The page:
“So if you want to know the truth about the universe, about the meaning of life, and about your own identity, the best place to start is by observing suffering and exploring what it is.”
Yuval Noha Harari, 21 Lessons for the 21st Century
Today, we often see suffering as unnecessary or unfair. Pharmaceutical advertisements tell us that we need not suffer because relief is only a pill away. Similarly, troubled souls seek out therapists to ease their suffering. Television shows and courtrooms play out malevolent acts against the innocent. Suffering is an abnormal condition that leads only to misery.
Yet, is our modern tendency to see suffering as abnormal and without value an accurate description? Harari’s lesson, above, hints that suffering, far from being optional or aberrant, is natural. It hints of the necessity to recognize that suffering is central to what it means to be human, and the study of suffering can help us better understand human nature.
Compared to explorations of suffering in philosophy, which go back millennia, psychological studies are only a few decades old. Although much research is needed, we know from previous explorations that suffering is hardly simple or one-dimensional.
Eric Cassell’s (1981/2004) influential book, The Nature of Suffering and the Goals of Medicine, lamented that medical doctors have a weak understanding of suffering. Medical training teaches doctors to anatomize patients, abstracting a small, circumscribed part from the whole human being. The anatomizing is useful for “[understanding] pain, difficulties in breathing, and other afflictions of the body; for [understanding] suffering, no” (p. 205). Suffering, for Cassell, focused on the individual’s experience, how the person made sense of their suffering, and how cultural patterns and beliefs influenced the individual’s experience of suffering. Proper medical treatment for suffering, he said, demanded the physician attend to these various factors, to the meanings the person gave to their misery.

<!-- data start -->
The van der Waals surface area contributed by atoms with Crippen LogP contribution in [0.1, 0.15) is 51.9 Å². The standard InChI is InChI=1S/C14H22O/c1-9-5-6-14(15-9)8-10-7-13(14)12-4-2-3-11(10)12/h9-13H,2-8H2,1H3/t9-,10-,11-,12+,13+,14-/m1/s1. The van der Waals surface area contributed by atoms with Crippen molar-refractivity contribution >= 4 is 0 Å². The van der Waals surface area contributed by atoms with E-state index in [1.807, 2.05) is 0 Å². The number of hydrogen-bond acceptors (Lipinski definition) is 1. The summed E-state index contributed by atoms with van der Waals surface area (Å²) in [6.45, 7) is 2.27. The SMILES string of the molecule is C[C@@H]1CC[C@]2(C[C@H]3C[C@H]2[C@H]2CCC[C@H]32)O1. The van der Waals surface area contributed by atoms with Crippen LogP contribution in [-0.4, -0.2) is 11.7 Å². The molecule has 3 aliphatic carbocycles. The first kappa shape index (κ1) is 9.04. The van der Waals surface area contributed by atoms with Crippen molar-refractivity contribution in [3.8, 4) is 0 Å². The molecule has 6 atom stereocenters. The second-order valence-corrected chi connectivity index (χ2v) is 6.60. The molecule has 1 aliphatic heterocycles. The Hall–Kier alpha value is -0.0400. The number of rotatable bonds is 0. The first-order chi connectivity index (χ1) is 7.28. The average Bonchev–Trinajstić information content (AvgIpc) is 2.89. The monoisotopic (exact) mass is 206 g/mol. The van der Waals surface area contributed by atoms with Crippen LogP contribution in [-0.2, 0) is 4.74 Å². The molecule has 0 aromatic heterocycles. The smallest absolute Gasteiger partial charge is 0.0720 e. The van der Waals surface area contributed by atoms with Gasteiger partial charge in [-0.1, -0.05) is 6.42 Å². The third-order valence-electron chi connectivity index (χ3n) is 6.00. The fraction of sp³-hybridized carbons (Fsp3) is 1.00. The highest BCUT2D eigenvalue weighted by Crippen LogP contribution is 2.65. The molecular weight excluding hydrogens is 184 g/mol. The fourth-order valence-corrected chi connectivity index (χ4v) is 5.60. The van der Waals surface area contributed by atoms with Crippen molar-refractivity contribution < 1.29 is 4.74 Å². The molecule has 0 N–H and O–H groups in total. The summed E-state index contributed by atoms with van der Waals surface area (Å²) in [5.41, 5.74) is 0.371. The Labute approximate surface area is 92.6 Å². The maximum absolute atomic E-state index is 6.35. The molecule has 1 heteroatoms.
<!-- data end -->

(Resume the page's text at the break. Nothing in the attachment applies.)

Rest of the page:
Similarly, Brinkmann (2014) argued that the biomedical interpretation of suffering in cases of mental health was too limiting. Since 1980, the Diagnostic and Statistical Manual of Mental Disorders (DSM), essentially the psychiatrist’s bible, views a person as a neurochemical self, where suffering arises from an abnormal condition, which makes the person different from regular people. According to the DSM, we’re not whole human beings. The DSM view has now travelled far beyond psychiatry. Any of us can complete an online test and discover if we’re depressed or anxious or have an addiction. And we can apply the DSM to others. Internet blogs are filled with instructions on how we can learn if we’re in a relationship with a narcissist or sociopath. The DSM has become part of how we define ourselves, including personal identity. (Since 1980, the DSM has substituted the context of a person’s suffering with a specified set of symptoms.)